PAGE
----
There are also commercial solutions for DI’d acoustic guitar issues. Quite a few companies make DI boxes specifically for acoustic guitar that include features to ameliorate the usual flaws of mag and Piezo pickups. One of the best-sounding of these comes from Fishman (a well-respected maker of AG pickups)—the Aura system. This combination DI-processor included what Fishman calls “images”—tone-prints of the sound (the characteristic resonance) of various types of acoustic guitars (dreadnaught, jumbo, parlor, etc), combined with the characteristics of various high-end mics. You simply match your mag- or Piezo-equipped guitar’s body type to images of that same type, and what comes out is the sound of the guitar as it would be had it been miked up, with the appropriate tonal balance, body, and air (you can hear examples of this system at http://www.fishman.com/videos/fishman-videos).

If you’re already stuck with an already-recorded DI’d acoustic guitar, Universal Audio has a plug-in that lets you dial in missing body resonance, and microphone tone & air, after the fact, courtesy of their new Sound Machine Wood Works plug-in. This also offers you choices of various acoustic guitar body types, along with the ability to balance simulated neck & body mics—you can hear examples (comparing the original DI’d signal to the processed version) at http://www.uaudio.com/store/guitar-bass/sound-machine-wood-works.html.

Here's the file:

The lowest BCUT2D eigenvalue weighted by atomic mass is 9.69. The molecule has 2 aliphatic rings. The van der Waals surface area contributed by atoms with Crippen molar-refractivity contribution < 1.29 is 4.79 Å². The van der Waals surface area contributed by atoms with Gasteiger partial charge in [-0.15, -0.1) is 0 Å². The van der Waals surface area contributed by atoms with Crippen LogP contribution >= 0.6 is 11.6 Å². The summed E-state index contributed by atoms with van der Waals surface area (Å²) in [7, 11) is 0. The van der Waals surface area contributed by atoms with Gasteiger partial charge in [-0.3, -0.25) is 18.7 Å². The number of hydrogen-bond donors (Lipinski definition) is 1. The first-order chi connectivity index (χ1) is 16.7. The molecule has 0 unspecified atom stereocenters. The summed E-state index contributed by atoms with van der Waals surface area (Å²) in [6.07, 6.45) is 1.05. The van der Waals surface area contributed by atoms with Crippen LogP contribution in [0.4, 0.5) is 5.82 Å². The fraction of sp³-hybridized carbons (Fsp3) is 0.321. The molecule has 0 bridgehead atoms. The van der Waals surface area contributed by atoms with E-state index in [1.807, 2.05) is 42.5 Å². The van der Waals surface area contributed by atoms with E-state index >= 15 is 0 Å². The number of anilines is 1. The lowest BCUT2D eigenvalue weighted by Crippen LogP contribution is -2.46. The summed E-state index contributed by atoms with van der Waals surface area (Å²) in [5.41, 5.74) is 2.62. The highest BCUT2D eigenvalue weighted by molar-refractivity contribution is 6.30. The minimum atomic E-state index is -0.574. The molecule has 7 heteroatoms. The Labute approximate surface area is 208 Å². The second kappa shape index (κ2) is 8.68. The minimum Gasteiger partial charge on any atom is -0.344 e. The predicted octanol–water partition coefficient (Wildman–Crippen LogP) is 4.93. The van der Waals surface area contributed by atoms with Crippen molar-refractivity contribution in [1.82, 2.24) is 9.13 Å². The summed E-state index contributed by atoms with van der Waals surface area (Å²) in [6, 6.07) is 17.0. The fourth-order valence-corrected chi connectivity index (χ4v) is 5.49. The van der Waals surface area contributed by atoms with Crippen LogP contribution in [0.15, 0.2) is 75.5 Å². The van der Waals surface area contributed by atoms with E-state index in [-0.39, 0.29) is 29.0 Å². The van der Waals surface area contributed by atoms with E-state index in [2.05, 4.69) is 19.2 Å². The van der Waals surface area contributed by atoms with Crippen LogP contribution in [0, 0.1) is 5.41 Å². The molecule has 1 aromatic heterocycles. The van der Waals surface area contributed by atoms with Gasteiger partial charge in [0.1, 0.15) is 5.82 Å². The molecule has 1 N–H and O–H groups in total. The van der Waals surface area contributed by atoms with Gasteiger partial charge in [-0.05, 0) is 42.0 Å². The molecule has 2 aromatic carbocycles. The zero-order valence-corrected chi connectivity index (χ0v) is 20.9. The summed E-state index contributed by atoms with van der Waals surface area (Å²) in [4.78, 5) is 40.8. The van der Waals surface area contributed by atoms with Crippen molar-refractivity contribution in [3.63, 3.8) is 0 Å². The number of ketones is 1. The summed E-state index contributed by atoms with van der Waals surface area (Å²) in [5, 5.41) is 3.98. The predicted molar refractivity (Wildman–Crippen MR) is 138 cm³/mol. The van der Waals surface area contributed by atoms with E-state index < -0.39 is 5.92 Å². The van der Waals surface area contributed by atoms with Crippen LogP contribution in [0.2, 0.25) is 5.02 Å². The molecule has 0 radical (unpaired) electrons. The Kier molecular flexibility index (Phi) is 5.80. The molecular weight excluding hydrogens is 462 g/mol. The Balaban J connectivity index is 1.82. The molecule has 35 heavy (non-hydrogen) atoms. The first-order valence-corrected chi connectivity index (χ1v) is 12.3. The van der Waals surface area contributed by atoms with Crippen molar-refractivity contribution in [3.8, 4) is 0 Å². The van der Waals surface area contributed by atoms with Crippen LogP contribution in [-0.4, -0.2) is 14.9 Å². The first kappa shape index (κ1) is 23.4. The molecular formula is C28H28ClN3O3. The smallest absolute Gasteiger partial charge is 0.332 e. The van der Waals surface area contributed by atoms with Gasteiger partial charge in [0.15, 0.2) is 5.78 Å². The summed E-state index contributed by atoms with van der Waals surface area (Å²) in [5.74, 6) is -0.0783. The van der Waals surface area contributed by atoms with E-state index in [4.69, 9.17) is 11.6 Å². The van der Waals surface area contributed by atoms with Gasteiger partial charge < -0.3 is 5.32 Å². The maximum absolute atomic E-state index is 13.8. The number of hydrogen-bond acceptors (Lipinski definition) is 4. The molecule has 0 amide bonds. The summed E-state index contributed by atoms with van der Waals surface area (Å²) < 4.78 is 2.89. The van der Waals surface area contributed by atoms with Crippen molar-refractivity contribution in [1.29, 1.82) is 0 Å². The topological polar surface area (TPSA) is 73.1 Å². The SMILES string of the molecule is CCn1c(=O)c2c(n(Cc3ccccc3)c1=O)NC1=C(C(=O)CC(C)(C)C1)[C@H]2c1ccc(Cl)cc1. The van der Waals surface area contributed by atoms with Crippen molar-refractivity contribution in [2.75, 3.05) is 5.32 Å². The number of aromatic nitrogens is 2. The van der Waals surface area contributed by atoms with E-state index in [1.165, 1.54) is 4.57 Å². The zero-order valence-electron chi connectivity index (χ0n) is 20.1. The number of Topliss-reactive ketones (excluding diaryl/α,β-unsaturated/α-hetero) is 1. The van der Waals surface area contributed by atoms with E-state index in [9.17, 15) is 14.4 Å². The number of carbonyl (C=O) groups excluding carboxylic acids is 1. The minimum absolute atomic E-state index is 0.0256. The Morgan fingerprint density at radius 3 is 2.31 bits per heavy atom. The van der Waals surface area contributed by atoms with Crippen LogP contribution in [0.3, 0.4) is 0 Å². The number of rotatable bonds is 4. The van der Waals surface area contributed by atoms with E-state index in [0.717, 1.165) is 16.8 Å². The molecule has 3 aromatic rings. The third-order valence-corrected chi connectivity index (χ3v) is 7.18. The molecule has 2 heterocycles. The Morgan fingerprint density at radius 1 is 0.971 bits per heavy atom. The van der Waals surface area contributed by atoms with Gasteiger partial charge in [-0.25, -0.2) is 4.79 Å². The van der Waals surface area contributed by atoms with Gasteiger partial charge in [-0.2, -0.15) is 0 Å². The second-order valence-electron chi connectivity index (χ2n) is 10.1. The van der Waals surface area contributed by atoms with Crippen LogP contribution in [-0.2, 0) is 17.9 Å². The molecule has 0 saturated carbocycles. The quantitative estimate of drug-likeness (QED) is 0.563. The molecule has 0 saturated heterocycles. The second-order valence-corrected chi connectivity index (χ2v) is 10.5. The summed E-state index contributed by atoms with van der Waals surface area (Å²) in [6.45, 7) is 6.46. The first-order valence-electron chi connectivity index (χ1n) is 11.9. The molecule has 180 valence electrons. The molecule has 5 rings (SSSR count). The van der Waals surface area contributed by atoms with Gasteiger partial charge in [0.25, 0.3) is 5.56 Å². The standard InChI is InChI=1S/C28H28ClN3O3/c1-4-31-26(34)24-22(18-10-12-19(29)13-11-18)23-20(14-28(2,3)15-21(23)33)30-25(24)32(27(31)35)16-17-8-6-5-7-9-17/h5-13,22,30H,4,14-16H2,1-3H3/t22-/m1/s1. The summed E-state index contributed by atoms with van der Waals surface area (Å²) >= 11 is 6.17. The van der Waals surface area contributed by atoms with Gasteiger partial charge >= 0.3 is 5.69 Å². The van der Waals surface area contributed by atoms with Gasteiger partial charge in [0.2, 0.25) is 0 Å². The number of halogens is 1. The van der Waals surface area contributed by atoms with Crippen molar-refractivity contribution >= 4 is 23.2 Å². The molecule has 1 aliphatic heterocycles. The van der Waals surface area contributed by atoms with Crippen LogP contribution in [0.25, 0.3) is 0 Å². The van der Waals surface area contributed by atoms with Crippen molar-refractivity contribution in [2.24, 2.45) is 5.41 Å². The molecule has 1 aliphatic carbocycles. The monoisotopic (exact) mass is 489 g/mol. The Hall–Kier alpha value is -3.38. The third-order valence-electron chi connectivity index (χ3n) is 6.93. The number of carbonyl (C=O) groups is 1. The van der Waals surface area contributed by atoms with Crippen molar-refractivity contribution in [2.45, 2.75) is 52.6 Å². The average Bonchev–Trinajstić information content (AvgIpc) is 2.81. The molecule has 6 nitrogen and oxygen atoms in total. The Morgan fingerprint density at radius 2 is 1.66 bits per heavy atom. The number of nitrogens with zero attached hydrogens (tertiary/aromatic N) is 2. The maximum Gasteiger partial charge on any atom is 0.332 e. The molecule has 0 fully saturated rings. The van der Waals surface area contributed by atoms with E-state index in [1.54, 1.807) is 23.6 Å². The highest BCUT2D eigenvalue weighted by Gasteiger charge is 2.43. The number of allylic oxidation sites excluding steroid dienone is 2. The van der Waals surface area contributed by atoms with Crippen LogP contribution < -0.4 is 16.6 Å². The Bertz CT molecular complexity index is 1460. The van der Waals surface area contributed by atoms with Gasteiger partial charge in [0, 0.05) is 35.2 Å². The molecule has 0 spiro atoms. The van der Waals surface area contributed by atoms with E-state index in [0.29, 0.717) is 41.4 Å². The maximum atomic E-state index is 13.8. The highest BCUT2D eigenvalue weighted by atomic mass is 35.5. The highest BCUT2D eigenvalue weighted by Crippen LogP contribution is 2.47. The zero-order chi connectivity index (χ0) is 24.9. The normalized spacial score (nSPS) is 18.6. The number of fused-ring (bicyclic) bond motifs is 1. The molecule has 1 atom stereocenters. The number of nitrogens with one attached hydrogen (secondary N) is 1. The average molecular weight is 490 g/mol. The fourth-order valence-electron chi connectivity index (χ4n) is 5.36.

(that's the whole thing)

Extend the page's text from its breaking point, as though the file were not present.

Fig 6 Fishman’s Aura and UAD’s Wood Works acoustic guitar processors.

Fig 6 Fishman’s Aura and UAD’s Wood Works acoustic guitar processors.

Products like the Fishman Aura system and the UAD Wood Works plug-in probably use techniques similar to the ones I outlined above, as well as more sophisticated processing like modeling, to achieve the rich, full sound they can provide from a typical DI’d acoustic guitar track. But even if you only have the basic tools available in your DAW, you can still turn that dry, lifeless DI into a reasonably good-sounding track, with a little creative massaging, and a careful ear—of course, if you have the option, the best bet is still to record with a mic in the first place!

Joe is a musician, engineer, and producer in NYC. Over the years, as a small studio operator and freelance engineer, he's made recordings of all types from music & album production to v/o & post. He's also taught all aspects of recording and music technology at several NY audio schools, and has been writing articles for Recording magaz... Read More